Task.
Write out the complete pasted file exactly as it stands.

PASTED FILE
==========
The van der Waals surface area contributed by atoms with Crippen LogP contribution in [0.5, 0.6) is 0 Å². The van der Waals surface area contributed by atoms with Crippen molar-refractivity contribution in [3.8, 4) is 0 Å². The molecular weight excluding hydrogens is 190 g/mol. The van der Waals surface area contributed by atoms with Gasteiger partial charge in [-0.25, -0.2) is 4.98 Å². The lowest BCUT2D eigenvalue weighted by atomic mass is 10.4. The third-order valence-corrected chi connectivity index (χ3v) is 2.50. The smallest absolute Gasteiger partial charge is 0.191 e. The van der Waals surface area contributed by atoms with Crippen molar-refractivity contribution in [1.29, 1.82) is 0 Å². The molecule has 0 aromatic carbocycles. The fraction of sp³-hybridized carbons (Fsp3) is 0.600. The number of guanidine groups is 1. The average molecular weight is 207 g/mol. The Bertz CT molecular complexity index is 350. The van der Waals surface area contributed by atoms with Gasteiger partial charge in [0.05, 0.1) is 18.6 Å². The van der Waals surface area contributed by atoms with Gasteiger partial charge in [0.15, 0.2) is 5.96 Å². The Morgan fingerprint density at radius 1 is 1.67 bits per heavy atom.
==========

The van der Waals surface area contributed by atoms with Crippen LogP contribution in [0.5, 0.6) is 0 Å². The van der Waals surface area contributed by atoms with Crippen molar-refractivity contribution in [3.8, 4) is 0 Å². The molecular weight excluding hydrogens is 190 g/mol. The van der Waals surface area contributed by atoms with Gasteiger partial charge in [-0.25, -0.2) is 4.98 Å². The lowest BCUT2D eigenvalue weighted by atomic mass is 10.4. The third-order valence-corrected chi connectivity index (χ3v) is 2.50. The smallest absolute Gasteiger partial charge is 0.191 e. The van der Waals surface area contributed by atoms with Crippen molar-refractivity contribution in [1.29, 1.82) is 0 Å². The molecule has 0 aromatic carbocycles. The fraction of sp³-hybridized carbons (Fsp3) is 0.600. The number of guanidine groups is 1. The average molecular weight is 207 g/mol. The Bertz CT molecular complexity index is 350. The van der Waals surface area contributed by atoms with Gasteiger partial charge in [0.05, 0.1) is 18.6 Å². The van der Waals surface area contributed by atoms with Gasteiger partial charge in [0.15, 0.2) is 5.96 Å². The Morgan fingerprint density at radius 1 is 1.67 bits per heavy atom.